It appears we hear of new data breaches every day. From Arby’s to Saks Fifth Avenue, in 2017 alone there were 27 before the recent breach at Equifax. What differentiates Equifax from the other entities is that Equifax is one of the three largest credit agencies in the U.S. It is unsettling, to say the least, but there are steps you can take to protect your information:
Check to see if your information was compromised.
Always closely monitor your credit card statements.
If your information was compromised, call your credit card companies and inquire as to whether they recommend changing account numbers and/or issuing new cards.
Review your credit report.
AnnualCreditReport.com provides one free credit report per year.
Consider freezing your credit
The Federal Trade Commission has provided these guidelines regarding a credit freeze. A credit freeze does not:
- Prevent you from getting your free annual credit report.
- Keep you from opening a new account, applying for a job, renting an apartment, or buying insurance. However, if you are doing any of these, you will need to lift the freeze temporarily, either for a specific time or a specific party, say, a potential landlord or employer. The cost and lead times to lift a freeze vary, so it is best to check with the credit reporting company in advance.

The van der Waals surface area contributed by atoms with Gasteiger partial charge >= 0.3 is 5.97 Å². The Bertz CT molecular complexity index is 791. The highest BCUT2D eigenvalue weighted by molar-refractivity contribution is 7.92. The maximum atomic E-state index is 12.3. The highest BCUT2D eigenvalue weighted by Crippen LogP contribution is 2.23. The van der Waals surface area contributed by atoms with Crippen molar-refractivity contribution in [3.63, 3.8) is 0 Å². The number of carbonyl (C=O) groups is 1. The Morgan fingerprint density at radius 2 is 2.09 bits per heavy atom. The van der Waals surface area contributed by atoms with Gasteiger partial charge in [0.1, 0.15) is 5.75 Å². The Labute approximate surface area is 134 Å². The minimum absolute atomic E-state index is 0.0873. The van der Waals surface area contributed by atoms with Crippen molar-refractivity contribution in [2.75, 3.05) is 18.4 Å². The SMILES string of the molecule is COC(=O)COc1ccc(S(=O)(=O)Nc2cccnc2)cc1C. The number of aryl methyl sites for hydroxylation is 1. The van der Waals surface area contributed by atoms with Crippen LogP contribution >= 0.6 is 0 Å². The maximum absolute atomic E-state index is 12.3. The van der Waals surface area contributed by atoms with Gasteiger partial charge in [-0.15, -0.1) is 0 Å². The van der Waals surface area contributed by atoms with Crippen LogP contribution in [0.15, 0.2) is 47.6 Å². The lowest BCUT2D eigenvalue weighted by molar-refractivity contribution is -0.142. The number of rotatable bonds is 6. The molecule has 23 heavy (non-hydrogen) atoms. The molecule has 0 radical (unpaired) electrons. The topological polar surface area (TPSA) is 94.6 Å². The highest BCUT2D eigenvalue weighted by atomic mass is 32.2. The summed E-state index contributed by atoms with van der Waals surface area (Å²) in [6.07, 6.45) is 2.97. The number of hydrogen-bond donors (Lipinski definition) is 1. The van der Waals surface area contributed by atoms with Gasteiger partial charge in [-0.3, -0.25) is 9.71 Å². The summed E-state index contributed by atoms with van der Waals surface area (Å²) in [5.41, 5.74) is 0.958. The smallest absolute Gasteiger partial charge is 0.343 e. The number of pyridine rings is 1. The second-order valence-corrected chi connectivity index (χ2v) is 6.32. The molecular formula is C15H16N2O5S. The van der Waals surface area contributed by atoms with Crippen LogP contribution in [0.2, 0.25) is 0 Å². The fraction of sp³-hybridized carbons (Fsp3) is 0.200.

- Prevent a thief from making charges to your existing accounts. You still need to monitor all bank, credit card and insurance statements for fraudulent transactions.
Equifax is currently waiving their credit freeze fee. Each of the three credit reporting agencies – Equifax, Experian, and TransUnion – charge between $5-$10.
The Nuclear Option
If you do find yourself affected by this data breach to the point of identity theft or other life-altering implications, you can file for a new Social Security Number.
There is nothing pleasant about any of these activities but please take a moment and do your due diligence for your protection. We are also available if you have any questions. Please don’t hesitate to contact us.